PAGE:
Battered Eggs

When I was a teenager, I encountered deep fried, battered hard boiled eggs for the first time. Mom and I were on our way home one afternoon and I smelled something delicious being fried at a street vendor’s cart. There was a mound of orange bunlike things and he was heating up a couple for another customer. The odd orange tinted things were tokneneng.

Since I was curious, and they would make a fine afternoon merienda, Mom bought some, and selected the seasoned vinegar. We brought them home, eggs soaking in vinegar in plastic bags. After pouring them out into bowls we broke into the eggs with our spoons and swirled the hard yolks into the vinegar before taking a bite.

I was hooked. The batter was slightly sweet and soaked up the spiced vinegar, so biting into the now creamy egg yolk and white resulted in flavor squishing onto my tongue.

Their smaller cousins, made with boiled quail eggs, soaking in fishball sauce (different from the vinegar), was a staple of my college years. I would happily take a  jeepney ride to UP Diliman to eat at one of the many vendors there.

I thought I would make some for Easter lunch and try out steaming eggs, as I discovered at my in-laws’ kitchen, it results in a creamy egg.

Steam 8 eggs for 12 to 15 minutes. Drop the eggs into cold water to let them cool. While they cool prepare the batter and syart heating the oil to deep fry.

In a bowl mix 1 cup flour, 3/4 cups water, 2 drops yellow food coloring and 3 drops red, and a pinch of seasoned salt. Make a batter that is thicker than pancake batter, adding more water until it reaches a consistency you find best to work with.

Peel the eggs.

Roll eggs in a plate of cornstarch before coating the egg. Rhys sort of painted the batter on as the cornstarch formed a skin around the egg. Then he carefully rolled the coated egg into the hot oil. (Between 120 and 150 degrees C.)

When the batter is slightly puffed and the trailing bits crisp take the egg out with some tongs or a slotted spoon and put to drain on a paper towl coated dish.

Cook the rest of the eggs and prepare the vinegar sauce.

In a heatproof bowl measure 1/4 cup Datu Puti white or cane vinegar. Mix in 2 tbsps of Marca Pina or Silver Swan soy sauce. Dissolve 2 tbsps of raw sugar. Heat in microwave for 20 seconds then stir vigorously before heating for another 15 seconds.

Serve eggs in a bowl with about half a tablespoon of seasoned vinegar.

For spiced vinegar, you will need 1 tiny bird’s eye chili, chopped, and 1 small shallot, diced fine, added to the above before the heating stage.


Happy Easter!

13 thoughts on “Battered Eggs

  1. Foxfier

    Oooh, that gives me an idea for a cross between this and “scotched eggs.” (Which I’ve never tried.)

    Basically, replace the dough, here, with sausage– then dip the result in pancake batter and do it again…..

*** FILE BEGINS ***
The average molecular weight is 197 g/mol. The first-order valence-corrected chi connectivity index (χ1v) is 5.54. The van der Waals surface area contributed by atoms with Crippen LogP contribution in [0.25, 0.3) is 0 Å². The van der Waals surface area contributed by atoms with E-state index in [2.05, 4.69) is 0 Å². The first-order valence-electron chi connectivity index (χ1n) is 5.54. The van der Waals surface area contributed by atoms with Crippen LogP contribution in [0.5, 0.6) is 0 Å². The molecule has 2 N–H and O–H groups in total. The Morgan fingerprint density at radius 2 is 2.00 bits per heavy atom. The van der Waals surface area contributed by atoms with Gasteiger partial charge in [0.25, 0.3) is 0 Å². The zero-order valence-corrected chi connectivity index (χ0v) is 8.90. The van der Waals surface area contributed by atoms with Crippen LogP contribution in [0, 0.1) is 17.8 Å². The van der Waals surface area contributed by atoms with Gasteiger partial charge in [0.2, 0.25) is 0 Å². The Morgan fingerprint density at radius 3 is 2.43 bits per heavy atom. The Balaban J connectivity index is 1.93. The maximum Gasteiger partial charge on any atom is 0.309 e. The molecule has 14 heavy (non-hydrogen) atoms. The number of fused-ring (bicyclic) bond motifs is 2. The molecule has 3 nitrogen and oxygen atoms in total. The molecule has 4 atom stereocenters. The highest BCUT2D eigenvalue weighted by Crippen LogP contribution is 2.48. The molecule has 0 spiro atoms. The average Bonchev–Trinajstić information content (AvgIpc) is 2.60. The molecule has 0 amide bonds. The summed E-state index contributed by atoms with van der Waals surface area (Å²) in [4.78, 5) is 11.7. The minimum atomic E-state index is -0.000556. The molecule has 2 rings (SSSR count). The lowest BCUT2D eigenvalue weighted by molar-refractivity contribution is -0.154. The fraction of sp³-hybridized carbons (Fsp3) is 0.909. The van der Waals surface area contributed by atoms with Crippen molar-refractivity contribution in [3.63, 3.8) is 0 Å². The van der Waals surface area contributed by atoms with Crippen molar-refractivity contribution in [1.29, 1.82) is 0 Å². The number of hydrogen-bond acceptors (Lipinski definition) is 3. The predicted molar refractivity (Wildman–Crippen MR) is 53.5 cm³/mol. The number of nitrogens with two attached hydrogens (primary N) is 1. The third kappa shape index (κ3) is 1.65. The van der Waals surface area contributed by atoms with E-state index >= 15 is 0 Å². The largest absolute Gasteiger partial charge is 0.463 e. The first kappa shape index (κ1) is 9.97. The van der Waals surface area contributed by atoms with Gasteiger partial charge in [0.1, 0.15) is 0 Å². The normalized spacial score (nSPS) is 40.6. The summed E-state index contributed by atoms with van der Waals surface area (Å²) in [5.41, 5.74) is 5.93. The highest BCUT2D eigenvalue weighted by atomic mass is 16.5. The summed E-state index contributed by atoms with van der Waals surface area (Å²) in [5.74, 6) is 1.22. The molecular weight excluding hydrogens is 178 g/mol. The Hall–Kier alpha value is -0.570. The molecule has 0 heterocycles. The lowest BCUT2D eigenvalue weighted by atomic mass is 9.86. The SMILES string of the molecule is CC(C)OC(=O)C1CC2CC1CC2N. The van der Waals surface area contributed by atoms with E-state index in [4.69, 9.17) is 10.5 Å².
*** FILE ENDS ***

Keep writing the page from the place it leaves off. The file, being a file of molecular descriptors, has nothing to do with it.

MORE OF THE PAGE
1. R.K. Modena Post author

      I like the thought of scotched eggs… scotched quail eggs, that is! I’ve done scotched eggs exactly once, and a single scotched chicken egg was a CHORE to get through. We had each just one, and whoooo, we were stuffed. I imagine it’d be a good protein bomb of a meal for the folks who do heavy workouts. It’d certainly be yummy!

      But back to scotched quail eggs: They would be a nice lunchbox meal, IMO. 4 of them would be plenty! And they’d be so cute! But imagine a scotched egg that was then dipped in batter, then panko…

      I should stop! I don’t know where I could get quail eggs.

      Sausage, with the batter… Little bockwursts? I like this idea! And you could make multicolored pancake batter for easy kiddie appeal ^o^ Or sort of make corndogs (I really miss corndogs and waffle-wrapped hot dogs, oh man…)

      Let me know what your experiments yield! ^_^

      1. Foxfier

        I should stop! I don’t know where I could get quail eggs.

        I know the Asian food mart back home had them– guess it depends on which “asian” they’re focused on. And eggs in Seattle keep a bit better than those in Australia, at a guess…. no idea if there are quail there, or if they can even stand the heat. All the bird food in El Paso is labled for doves or similar, and that just means pidgeons and those live anywhere!

        1. R.K. Modena Post author

          I’ve seen quail bird carcasses sold in packs here sometimes and I know they are a backyard poultry too. I might try see if they have some in my nearer Asian shops but they might be subject to seasonality.

          Kind of wanted to see how it would be to raise them but, eh. Rentals.

              1. Foxfier

                Modified Japanse curry– oddly, I’m mostly craving the rice! But I finally found the curry mix that tastes right (S&B Oriental Curry) and now it’s a matter of getting the stew to the “right” consistency.

                Awesome side-effect, got my dad hooked on the stuff. He’d NEVER try “curry,” but “that wonderful stew that (Foxfier) makes,” that he’ll do.

  2. Foxfier

    Utter digression– my uncles (all went Navy during Nam) call the jeepney “Jeep-me”s. Took a few seconds for me to figure out that it must be the same vehicle.

      1. Foxfier

        No idea which came first— they don’t say “Jeep me,” like you imght say “beer me,” it’s more like a name.

        Faintly remember Jeep is from an old Popey cartoon, maybe it’s related to taht?

Leave a Reply